Barbara (aka Layla) said...

You make a great point. I think some people like to complain about just about anything and look for people to put down. John Mayer, for some reason, makes a good target. I love watching John play and think the guy has loads of talent.

The Road Traveler said...

I think it all comes out to sour grapes. Sad, really. Why can't these people just enjoy the music and not be so critical? The Geat is getting out of control, although I think some are doing it for the fun of it.

k-dub said...

john mayer is an excellent guitarist and could probably destroy anyone who criticizes him... on top of his playing he is by far the best lyricist of our time. very few artists have meaning in their lyrics nowadays but johnny sings from the heart and has an excellent way with words

Cody said...

I agree with everything being said. The Trio is a great group and I cannot wait to hear more. To the critics, don't hate on Mayer because he is a good looking guy that has dated some of the most gorgeous women of the moment and is a great musician to boot. He is one of the best well rounded musicians I may know of. He can do it all, sing, play acoustic melodies and rhythms great or play strong leads on an overdriven strat. I mean really how many blues musicians could keep up with the likes of Herbie Hancock, Paul Simon, or Kanye West (WTF) like Mayer has.? Clapton, maybe?Also, when Mayer plays covers he always does it in his own way, never discrediting the original. I am not a religious follower of Mayer like I am Jimi and SRV but it seems that he covers more Jimi tunes, like bold as love or wait until tomorrow, just like SRV covered a lot of his stuff. It is a lineage of progression. Jimi influenced SRV and SRV influenced Mayer. If you truly love this music embrace Mayer as an ambassador so someday some kid will be turned on by Mayer and blow us all away in twenty years. Besides its the blues, like jazz, there are several standard tunes that everyone plays so get used to it.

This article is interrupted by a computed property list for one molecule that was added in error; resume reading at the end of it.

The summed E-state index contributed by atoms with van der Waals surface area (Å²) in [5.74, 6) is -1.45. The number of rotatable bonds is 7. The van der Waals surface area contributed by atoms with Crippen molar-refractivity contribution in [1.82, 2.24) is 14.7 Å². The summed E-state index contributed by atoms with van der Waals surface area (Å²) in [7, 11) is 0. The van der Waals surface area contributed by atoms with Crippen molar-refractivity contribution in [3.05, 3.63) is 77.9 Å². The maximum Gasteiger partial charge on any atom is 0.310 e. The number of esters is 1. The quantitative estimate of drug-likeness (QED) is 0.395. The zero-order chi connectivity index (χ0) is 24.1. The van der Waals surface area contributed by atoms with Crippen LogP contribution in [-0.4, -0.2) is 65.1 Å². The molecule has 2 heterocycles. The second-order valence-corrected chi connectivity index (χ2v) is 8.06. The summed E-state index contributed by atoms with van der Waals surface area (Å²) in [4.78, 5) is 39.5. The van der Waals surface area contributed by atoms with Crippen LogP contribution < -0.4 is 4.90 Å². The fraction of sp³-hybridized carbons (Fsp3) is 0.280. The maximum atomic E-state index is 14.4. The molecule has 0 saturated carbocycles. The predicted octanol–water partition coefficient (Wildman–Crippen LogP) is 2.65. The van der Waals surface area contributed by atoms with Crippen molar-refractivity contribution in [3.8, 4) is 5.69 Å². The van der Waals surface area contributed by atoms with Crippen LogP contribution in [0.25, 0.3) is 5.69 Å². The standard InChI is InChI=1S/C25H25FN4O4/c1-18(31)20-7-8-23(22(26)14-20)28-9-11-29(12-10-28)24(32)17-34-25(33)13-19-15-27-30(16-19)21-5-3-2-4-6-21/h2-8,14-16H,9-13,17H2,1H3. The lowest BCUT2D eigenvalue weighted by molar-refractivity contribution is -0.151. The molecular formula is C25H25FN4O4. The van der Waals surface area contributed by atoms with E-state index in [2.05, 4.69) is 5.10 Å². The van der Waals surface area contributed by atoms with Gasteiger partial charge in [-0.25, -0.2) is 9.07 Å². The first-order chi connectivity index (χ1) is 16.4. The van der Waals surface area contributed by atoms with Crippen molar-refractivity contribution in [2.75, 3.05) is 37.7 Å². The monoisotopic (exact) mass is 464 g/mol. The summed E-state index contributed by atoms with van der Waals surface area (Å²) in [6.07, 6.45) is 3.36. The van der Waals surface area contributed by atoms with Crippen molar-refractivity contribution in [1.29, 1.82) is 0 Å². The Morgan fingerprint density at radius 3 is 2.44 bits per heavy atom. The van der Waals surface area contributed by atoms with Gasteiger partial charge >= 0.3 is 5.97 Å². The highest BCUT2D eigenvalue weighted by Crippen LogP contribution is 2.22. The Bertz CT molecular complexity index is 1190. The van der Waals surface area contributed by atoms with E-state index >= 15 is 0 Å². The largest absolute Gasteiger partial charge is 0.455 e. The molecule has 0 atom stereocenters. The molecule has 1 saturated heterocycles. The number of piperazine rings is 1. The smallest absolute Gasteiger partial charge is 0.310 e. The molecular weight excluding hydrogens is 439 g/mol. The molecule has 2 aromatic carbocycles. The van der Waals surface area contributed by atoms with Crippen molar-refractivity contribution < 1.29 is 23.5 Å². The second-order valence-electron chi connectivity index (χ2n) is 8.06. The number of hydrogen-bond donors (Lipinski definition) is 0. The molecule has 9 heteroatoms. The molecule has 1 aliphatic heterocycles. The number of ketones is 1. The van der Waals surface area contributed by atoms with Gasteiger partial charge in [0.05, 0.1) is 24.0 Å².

-Keep an open mind, an open ear-

MG said...

I'm not sure how I came across this article but it was a good find.
I've recently stepped back into playing after rediscovering my interest in guitar and the music to go along with it.
Soon after, a friend of mine mentioned how John Mayer is a great guitarist and I was dumbfounded because all I had ever heard by him was, "Waiting On The World To Change".
After a bunch of research I realized there was much more to him than just the 'Continuum' album - John Mayer live is a whole new person.
I guess what I'm getting to is that John Mayer is the main-stream guitarist/writer of my era (I'm 25). His name will be beside every great player before him - which is a big statement to take in if you haven't done your homework.
Anyways, there's defiantly more Mayer to come.

Anonymous said...
This comment has been removed by a blog administrator.